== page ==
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H is for Hawk
Winner of BookBrowse's 2015 Nonfiction Award.
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Helen helps Mabel pluck the pheasant as 'unconsciously as a mother helping a child with her dinner,' but then, as the hawk eats, she starts to cry. Is this a turning point, and if so, why?

Created: 03/20/16

Replies: 5

Posted Mar. 20, 2016 Go to Top | Go to bottom | link | alert
davinamw

Join Date: 10/15/10

Posts: 1358

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Helen helps Mabel pluck the pheasant as 'unconsciously as a mother helping a child with her dinner,' but then, as the hawk eats, she starts to cry. Is this a turning point, and if so, why?

When Mabel catches a pheasant, Helen helps her pluck the pheasant as 'unconsciously as a mother helping a child with her dinner.' (p 184) Then, as the hawk eats, she starts to cry. Is this a turning point, and if so, why?


Posted Apr. 08, 2016 Go to Top | Go to bottom | link | alert
againstthetide

Join Date: 04/14/11

Posts: 20

RE: Helen helps Mabel pluck the pheasant as 'unconsciously as a mother helping a child with her dinner,' but then, as the hawk eats, she starts to cry. Is this a turning point, and if so, why?

I think Helen's crying is a recognition of the fact that her father nurtured her as she nurtured the hawk, and her thoughts start turning away from thinking solely about her loss to gratitude for having had the type of father who really empathized with her nature.

On page 199, Helen says "The archeology of grief is not ordered. It is more like earth under a spade, turning up things you had forgotten. Surprising things come to light: not simply memories, but states of mind, emotions, older ways of seeing the world."

I think the pheasant incident is the first real hint of understanding and accepting her grief and acknowledging it outright. Perhaps the first step to healing.


Posted Apr. 09, 2016 Go to Top | Go to bottom | link | alert
KateB

Join Date: 02/11/16

Posts: 56

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RE: Helen helps Mabel pluck the pheasant as 'unconsciously as a mother helping a child with her dinner,' but then, as the hawk eats, she starts to cry. Is this a turning point, and if so, why?

For me this section makes the connection between Helen looking after the hawk as her father looked after her. Having children changes how you feel about your parents and can bring you closer to them, I think, as you understand the way they feel about you, because that's how you now feel about your own child. So I read into it that parenting the hawk, allowed Helen to understand and appreciate how much her father loved her.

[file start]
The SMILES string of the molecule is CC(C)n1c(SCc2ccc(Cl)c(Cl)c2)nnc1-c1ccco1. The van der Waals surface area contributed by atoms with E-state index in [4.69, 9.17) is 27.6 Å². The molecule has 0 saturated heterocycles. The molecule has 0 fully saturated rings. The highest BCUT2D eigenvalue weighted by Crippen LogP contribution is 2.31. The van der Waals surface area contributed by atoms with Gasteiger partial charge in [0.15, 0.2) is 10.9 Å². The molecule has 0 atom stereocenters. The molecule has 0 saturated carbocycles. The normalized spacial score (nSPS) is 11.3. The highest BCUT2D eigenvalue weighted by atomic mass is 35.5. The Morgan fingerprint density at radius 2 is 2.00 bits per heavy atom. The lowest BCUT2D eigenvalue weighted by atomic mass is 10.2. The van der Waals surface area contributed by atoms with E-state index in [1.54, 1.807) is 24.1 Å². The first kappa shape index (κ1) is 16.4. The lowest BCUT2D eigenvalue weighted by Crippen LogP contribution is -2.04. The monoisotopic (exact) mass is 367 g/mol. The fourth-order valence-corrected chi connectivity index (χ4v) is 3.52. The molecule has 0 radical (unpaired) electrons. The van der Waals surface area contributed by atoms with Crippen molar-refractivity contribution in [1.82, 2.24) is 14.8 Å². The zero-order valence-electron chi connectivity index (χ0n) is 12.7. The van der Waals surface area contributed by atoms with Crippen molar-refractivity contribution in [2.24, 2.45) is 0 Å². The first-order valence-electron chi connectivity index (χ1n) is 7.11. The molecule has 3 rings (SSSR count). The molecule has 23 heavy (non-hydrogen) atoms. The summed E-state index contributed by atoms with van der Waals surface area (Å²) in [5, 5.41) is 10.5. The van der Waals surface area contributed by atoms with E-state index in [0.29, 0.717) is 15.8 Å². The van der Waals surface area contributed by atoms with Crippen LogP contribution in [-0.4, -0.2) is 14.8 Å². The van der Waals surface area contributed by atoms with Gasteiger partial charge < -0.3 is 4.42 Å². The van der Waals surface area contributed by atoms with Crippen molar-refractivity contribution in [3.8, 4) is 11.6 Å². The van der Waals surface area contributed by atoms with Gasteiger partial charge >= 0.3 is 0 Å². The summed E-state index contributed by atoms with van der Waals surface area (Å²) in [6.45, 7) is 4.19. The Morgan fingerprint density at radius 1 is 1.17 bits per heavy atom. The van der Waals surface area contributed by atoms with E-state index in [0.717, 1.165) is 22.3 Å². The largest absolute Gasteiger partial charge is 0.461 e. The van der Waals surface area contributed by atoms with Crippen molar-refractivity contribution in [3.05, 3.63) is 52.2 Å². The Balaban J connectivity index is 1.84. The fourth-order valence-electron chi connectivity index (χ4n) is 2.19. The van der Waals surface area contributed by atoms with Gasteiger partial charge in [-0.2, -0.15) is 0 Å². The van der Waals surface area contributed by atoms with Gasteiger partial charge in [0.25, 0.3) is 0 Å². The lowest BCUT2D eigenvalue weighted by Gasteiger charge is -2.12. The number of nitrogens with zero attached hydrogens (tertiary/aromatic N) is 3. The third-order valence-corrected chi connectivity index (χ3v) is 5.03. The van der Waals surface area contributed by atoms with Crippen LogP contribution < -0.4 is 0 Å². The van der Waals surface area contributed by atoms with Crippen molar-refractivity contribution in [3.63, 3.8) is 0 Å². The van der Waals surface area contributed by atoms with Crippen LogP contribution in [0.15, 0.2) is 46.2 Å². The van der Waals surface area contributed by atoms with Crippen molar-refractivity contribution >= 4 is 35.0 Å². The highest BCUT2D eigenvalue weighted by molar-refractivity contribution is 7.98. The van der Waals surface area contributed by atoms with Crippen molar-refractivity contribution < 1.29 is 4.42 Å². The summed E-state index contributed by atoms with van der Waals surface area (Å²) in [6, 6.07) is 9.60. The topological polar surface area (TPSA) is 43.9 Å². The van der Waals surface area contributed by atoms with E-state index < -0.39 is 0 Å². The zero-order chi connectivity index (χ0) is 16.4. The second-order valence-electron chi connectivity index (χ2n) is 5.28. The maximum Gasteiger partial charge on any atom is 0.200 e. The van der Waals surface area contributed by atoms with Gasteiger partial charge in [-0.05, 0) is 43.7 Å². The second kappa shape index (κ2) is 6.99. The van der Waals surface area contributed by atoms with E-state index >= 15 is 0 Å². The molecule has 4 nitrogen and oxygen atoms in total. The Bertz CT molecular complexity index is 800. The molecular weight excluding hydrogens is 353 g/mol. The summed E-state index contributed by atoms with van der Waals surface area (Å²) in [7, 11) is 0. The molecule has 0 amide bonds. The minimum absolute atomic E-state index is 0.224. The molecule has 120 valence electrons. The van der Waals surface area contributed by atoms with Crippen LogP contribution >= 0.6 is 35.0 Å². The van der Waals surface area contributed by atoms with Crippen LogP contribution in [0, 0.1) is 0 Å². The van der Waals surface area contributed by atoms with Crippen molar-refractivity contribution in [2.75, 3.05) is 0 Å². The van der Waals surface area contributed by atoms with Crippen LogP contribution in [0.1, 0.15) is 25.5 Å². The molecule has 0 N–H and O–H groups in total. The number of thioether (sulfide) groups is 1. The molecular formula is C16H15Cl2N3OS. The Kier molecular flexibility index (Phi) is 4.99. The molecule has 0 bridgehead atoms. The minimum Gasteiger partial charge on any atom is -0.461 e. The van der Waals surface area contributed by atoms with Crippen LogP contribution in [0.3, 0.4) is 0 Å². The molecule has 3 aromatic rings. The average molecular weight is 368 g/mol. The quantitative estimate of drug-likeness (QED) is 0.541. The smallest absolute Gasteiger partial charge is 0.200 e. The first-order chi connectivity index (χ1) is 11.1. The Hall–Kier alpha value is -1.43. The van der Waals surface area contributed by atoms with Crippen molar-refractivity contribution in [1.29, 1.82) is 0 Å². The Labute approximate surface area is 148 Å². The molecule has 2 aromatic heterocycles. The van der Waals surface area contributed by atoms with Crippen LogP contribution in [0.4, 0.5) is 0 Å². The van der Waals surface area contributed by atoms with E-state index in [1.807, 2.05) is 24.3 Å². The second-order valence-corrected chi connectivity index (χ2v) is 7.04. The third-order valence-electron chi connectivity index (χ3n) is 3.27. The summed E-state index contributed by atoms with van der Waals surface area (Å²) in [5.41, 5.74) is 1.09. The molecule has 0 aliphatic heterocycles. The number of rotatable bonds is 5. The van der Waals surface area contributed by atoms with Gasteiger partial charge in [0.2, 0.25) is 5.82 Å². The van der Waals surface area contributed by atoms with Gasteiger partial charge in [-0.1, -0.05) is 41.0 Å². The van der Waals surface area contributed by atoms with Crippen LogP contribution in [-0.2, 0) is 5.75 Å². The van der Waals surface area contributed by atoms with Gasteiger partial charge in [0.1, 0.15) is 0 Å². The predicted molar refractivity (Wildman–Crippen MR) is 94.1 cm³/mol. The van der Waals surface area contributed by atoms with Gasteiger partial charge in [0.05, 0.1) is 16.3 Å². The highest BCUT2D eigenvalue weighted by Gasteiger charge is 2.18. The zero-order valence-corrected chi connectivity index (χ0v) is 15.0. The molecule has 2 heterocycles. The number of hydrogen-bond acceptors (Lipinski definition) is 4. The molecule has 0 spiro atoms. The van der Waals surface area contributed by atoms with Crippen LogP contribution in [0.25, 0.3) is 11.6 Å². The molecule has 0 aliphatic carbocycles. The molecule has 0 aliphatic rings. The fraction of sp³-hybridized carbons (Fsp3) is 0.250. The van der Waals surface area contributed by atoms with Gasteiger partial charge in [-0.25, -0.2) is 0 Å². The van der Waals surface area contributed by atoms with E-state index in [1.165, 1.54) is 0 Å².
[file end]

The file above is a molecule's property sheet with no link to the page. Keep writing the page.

againstthetide - I love that quote you picked out about the archeology of grief. That could be the title of a novel or a poem. I'm not surprised that Helen MacDonald has gone on to write poetry. There is a great lyrical quality to her writing.


Posted Apr. 10, 2016 Go to Top | Go to bottom | link | alert
joanp

Join Date: 06/13/11

Posts: 91

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RE: Helen helps Mabel pluck the pheasant as 'unconsciously as a mother helping a child with her dinner,' but then, as the hawk eats, she starts to cry. Is this a turning point, and if so, why?

I agree with the posts above. I spent a lot of time thinking about this and truthfully I couldn't come up with a good thought. These posts helped me understand Helen.


Posted Apr. 13, 2016 Go to Top | Go to bottom | link | alert
marganna

Join Date: 10/14/11

Posts: 111

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RE: Helen helps Mabel pluck the pheasant as 'unconsciously as a mother helping a child with her dinner,' but then, as the hawk eats, she starts to cry. Is this a turning point, and if so, why?

I don't have a strong reaction to the above reference. I can definitely agree with againstthetide & KateB. Helen has several reactions to the need to kill & her role in this. I don't see her as indifferent to this killing & lost life. Her poetic language is once again stunningly beautiful.
As I've said, I will re-read this book & this will be a question I will ponder more.


Posted Apr. 16, 2016 Go to Top | Go to bottom | link | alert
joanr

Join Date: 04/25/12

Posts: 37

RE: Helen helps Mabel pluck the pheasant as 'unconsciously as a mother helping a child with her dinner,' but then, as the hawk eats, she starts to cry. Is this a turning point, and if so, why?

The comments in this string were very helpful to me. I agree that in this passage Helen recognizes the nurturing and love of her father as she realizes Mabel is a child that she has nurtured: " A baby hawk that's just worked out who she is." And then she cries, not only for Mabel, but also for the pheasant, "for Dad and for all his patience, for the little girl who stood by a fence and waited for the hawks to come." Helen's heart opens wide in this passage as she feels love for the hunted, the hunter, her dad and perhaps, most importantly, herself.


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